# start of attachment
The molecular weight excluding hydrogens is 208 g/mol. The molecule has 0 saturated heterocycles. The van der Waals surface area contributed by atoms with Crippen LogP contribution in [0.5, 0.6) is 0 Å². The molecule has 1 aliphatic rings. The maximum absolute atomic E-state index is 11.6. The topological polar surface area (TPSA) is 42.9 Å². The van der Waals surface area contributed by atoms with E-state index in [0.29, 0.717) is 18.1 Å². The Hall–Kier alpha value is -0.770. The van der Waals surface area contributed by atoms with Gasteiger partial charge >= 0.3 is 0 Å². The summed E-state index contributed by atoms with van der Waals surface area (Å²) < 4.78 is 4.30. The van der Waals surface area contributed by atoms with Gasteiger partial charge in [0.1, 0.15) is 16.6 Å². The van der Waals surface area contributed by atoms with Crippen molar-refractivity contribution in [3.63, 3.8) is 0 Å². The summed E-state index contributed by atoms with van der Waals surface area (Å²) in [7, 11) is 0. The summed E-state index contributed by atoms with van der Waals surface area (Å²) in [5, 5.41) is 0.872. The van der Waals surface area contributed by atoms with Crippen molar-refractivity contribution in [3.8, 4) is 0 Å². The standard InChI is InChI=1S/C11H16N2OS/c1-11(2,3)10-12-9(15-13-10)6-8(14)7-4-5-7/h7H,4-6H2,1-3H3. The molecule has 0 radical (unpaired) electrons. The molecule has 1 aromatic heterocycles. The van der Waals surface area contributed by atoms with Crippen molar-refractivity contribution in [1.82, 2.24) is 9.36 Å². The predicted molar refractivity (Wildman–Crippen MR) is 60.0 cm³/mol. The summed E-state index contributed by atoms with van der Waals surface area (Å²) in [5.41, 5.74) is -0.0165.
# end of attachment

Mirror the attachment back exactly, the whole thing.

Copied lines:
The molecular weight excluding hydrogens is 208 g/mol. The molecule has 0 saturated heterocycles. The van der Waals surface area contributed by atoms with Crippen LogP contribution in [0.5, 0.6) is 0 Å². The molecule has 1 aliphatic rings. The maximum absolute atomic E-state index is 11.6. The topological polar surface area (TPSA) is 42.9 Å². The van der Waals surface area contributed by atoms with E-state index in [0.29, 0.717) is 18.1 Å². The Hall–Kier alpha value is -0.770. The van der Waals surface area contributed by atoms with Gasteiger partial charge >= 0.3 is 0 Å². The summed E-state index contributed by atoms with van der Waals surface area (Å²) < 4.78 is 4.30. The van der Waals surface area contributed by atoms with Gasteiger partial charge in [0.1, 0.15) is 16.6 Å². The van der Waals surface area contributed by atoms with Crippen molar-refractivity contribution in [3.63, 3.8) is 0 Å². The summed E-state index contributed by atoms with van der Waals surface area (Å²) in [7, 11) is 0. The summed E-state index contributed by atoms with van der Waals surface area (Å²) in [5, 5.41) is 0.872. The van der Waals surface area contributed by atoms with Crippen molar-refractivity contribution in [3.8, 4) is 0 Å². The standard InChI is InChI=1S/C11H16N2OS/c1-11(2,3)10-12-9(15-13-10)6-8(14)7-4-5-7/h7H,4-6H2,1-3H3. The molecule has 0 radical (unpaired) electrons. The molecule has 1 aromatic heterocycles. The van der Waals surface area contributed by atoms with Crippen molar-refractivity contribution in [1.82, 2.24) is 9.36 Å². The predicted molar refractivity (Wildman–Crippen MR) is 60.0 cm³/mol. The summed E-state index contributed by atoms with van der Waals surface area (Å²) in [5.41, 5.74) is -0.0165.